The overlooked debate disagreement between Bernie Sanders and Elizabeth Warren

"If this is passed, I think it will set us back a number of years."

Sens . Elizabeth Warren and. Bernie Sanders seek to answer a question, as Joe Biden pauses, Tuesday during a Democratic presidential primary debate hosted by CNN and the Des Moines Register in Des Moines, Iowa. Patrick Semansky / AP

Amid their conflicting accounts of a 2018 meeting and a tense post-debate exchange, Sens. Bernie Sanders and Elizabeth Warren fleshed out an emerging policy disagreement Tuesday night.


Sanders and Warren, two progressive populists, have been largely aligned on the issue of international trade, fiercely opposing free trade deals that they see as weighted toward corporate interests. However, the Massachusetts senator recently announced that she plans to vote in favor of President Donald Trump’s renegotiated North American trade deal, which recently passed by an overwhelming margin in the Democrat-controlled House.

That left Sanders as the only Democratic presidential candidate on stage Tuesday voicing opposition to the newly branded United States-Mexico-Canada Agreement, which he has said contains only “modest” improvements.


“We could do much better than a Trump-led trade deal,” the Vermont senator said.

Sanders — who had voted against the deal’s predecessor, NAFTA, as a congressman — noted that some labor unions and most major environmental groups remain opposed the USMCA. Sanders said the deal would not stop the outsourcing of American jobs and doesn’t even contain the phrase “climate change.”

“Given the fact that climate change is right now the greatest threat facing this planet, I will not vote for a trade agreement that does not incorporate very, very strong principles to significantly lower fossil fuel emissions in the world,” he said.


Asked why she disagrees, Warren said she believes the deal was at least a step in the right direction.

“We have farmers here in Iowa who are hurting,” she said. “And they are hurting because of Donald Trump’s initiated trade wars.”

Warren, who had previously opposed the USMCA, noted the agreement negotiated between the Trump administration and House Democrats included new enforcement mechanisms for ensuring labor standards are upheld in all three countries. During an interview last week, she also noted that the reworked deal had gotten rid of a “handout” for pharmaceutical companies.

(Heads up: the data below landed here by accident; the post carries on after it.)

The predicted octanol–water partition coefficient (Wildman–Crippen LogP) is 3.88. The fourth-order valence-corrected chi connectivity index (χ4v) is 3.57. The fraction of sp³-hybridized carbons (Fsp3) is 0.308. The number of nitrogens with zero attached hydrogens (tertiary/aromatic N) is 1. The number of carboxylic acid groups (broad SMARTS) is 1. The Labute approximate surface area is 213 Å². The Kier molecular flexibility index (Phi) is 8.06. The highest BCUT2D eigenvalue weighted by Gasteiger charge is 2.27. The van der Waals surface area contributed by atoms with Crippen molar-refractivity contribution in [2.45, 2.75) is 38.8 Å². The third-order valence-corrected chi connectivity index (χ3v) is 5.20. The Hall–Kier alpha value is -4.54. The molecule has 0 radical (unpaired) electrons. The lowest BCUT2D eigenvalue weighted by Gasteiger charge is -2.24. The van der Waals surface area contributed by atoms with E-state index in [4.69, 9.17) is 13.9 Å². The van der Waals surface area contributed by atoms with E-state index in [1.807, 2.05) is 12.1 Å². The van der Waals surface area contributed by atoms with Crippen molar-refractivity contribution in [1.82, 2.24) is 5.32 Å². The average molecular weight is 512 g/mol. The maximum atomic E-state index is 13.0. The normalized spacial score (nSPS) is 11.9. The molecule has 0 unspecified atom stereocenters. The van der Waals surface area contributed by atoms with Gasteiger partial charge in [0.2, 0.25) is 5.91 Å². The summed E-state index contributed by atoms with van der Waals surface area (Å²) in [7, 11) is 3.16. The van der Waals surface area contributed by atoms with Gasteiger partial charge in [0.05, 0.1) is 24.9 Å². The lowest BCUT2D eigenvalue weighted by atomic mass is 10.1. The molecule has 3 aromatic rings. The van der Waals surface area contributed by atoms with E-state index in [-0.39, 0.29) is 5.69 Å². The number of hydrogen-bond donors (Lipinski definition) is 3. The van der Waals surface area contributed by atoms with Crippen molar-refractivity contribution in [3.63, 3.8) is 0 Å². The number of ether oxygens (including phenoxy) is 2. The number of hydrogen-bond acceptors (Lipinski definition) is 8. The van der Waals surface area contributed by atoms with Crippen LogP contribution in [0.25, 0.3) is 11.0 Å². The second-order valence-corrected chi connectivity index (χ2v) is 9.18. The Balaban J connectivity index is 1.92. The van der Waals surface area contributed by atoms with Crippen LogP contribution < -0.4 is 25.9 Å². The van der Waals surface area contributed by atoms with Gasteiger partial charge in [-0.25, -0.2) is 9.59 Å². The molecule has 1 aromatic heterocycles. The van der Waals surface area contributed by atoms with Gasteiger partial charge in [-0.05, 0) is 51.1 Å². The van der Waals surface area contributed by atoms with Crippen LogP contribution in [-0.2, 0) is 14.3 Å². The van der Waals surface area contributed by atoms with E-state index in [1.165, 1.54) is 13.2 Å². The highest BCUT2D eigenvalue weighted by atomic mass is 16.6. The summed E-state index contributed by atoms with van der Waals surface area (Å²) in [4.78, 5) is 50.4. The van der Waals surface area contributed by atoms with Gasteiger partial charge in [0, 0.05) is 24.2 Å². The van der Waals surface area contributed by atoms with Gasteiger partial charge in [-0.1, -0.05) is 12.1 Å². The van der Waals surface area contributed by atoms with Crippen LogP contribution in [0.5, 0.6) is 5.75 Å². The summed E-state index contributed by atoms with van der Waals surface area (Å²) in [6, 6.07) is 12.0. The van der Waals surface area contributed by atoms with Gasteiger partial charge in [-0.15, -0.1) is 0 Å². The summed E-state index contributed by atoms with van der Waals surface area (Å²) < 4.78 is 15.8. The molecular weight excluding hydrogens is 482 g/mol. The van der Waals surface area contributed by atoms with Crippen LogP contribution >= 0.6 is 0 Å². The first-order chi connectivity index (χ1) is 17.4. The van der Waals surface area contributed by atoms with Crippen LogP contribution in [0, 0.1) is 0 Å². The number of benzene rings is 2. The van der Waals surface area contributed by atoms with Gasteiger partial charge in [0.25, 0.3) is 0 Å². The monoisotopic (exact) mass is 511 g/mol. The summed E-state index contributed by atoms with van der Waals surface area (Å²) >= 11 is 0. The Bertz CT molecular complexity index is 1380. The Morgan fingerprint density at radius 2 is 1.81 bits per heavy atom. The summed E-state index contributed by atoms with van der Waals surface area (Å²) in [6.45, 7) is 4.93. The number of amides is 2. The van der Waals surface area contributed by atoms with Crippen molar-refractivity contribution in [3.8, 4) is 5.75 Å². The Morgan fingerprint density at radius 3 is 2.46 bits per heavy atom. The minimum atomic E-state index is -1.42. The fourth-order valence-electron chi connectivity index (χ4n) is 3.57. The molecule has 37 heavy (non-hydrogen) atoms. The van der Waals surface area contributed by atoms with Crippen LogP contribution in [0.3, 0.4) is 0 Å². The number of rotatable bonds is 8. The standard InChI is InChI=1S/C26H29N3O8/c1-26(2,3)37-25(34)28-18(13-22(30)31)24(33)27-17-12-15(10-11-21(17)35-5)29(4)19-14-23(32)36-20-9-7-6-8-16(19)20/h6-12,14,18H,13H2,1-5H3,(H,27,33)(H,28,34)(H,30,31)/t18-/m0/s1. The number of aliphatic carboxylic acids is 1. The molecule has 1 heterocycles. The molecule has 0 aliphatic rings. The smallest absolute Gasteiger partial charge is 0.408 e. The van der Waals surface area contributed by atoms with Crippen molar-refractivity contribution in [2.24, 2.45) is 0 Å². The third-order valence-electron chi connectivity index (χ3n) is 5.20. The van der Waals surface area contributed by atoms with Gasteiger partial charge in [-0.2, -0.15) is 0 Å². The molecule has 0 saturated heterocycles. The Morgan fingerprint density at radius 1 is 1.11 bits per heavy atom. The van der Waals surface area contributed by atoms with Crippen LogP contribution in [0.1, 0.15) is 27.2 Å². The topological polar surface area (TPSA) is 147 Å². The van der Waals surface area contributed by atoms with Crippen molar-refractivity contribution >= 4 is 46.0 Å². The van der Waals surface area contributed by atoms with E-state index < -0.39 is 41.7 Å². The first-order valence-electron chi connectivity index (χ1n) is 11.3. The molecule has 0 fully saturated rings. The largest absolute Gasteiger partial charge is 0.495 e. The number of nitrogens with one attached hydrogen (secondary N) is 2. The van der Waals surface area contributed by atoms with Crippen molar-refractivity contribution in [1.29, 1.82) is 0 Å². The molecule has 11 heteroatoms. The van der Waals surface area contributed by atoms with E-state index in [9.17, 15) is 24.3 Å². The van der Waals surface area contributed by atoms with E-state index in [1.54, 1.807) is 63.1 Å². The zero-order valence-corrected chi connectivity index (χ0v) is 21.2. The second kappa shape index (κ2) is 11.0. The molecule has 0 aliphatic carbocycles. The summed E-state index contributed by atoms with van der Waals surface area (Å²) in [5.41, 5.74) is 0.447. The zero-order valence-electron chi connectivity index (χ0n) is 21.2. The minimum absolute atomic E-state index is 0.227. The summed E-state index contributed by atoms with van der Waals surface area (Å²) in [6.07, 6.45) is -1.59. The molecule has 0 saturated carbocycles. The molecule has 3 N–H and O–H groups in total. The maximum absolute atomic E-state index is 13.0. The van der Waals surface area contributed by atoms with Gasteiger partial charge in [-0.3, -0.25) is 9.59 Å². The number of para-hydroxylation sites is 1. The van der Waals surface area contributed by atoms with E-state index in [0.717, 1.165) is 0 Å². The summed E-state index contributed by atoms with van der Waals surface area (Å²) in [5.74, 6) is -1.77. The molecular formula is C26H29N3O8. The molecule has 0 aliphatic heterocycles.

“This new trade deal is a modest improvement; Senator Sanders himself has said so,” Warren said Tuesday night.


“It will give some relief to our farmers,” she added. “It will give some relief to our workers. I believe we accept that relief, we try to help the people who need help, and we get up the next day and fight for a better trade deal.”

Warren reiterated her belief that the United States should fundamentally rethink its approach to international economic policy — incorporating more workers in negotiations and leveraging foreign countries’ desire to access American markets to set higher labor and environmental standards.

Sanders agreed with those broad goals. But given the urgency of addressing climate change, Sanders said he couldn’t vote for the USMCA. Some scientists say the international community has up until around 2030 to lower emissions enough to prevent disastrous levels of global warming; NAFTA was last negotiated in 1994.


“I think that it is not so easy to put together new trade legislation,” Sanders said. “If this is passed, I think it will set us back a number of years.”

The debate moderators moved on to the other candidates on stage, who generally sided with Warren — supporting the USMCA as an improved, if not perfect, trade deal and calling for workers and the environment to be prioritized in future negotiations.

Sanders criticized Joe Biden, the only other candidate who was in Congress in the 1990s, for voting in favor of NAFTA, which the senator said resulted in jobs losses and “a race to the bottom.” Sanders, an independent congressman at the time, was one of 200 House members to vote against NAFTA in 1993.


While alone in opposing the USMCA on-stage Tuesday night, Sanders won’t be the only no vote in the Senate.

Massachusetts Sen. Ed Markey — the co-author of the Green New Deal and an ally of Warrenannounced his opposition to the USMCA on Tuesday, similarly citing its lack of action to tackle climate change. And as Roll Call reported, New York Sen. Kirsten Gillibrand and Rhode Island Sen. Sheldon Whitehouse also joined Sanders and Markey in opposing the USMCA in a Senate environmental committee vote Tuesday (the deal still passed 16-4).

Thirty-eight House Democrats also voted against the USMCA last month. It passed 385 to 41.


Still, the USMCA is the first trade deal in nearly two decades that has received support from the AFL-CIO, the country’s largest federation of labor unions. In a statement last month, AFL-CIO President Richard Trumka said the deal was “far from perfect,” but contained enforceable improvement that workers could “proudly support.”

“It alone is not a solution for outsourcing, inequality or climate change,” Trumka said. “Successfully tackling these issues requires a full-court press of economic policies that empower workers, including the repeal of tax cuts which reward companies for shipping our jobs overseas. But there is no denying that the trade rules in America will now be fairer because of our hard work and perseverance.”

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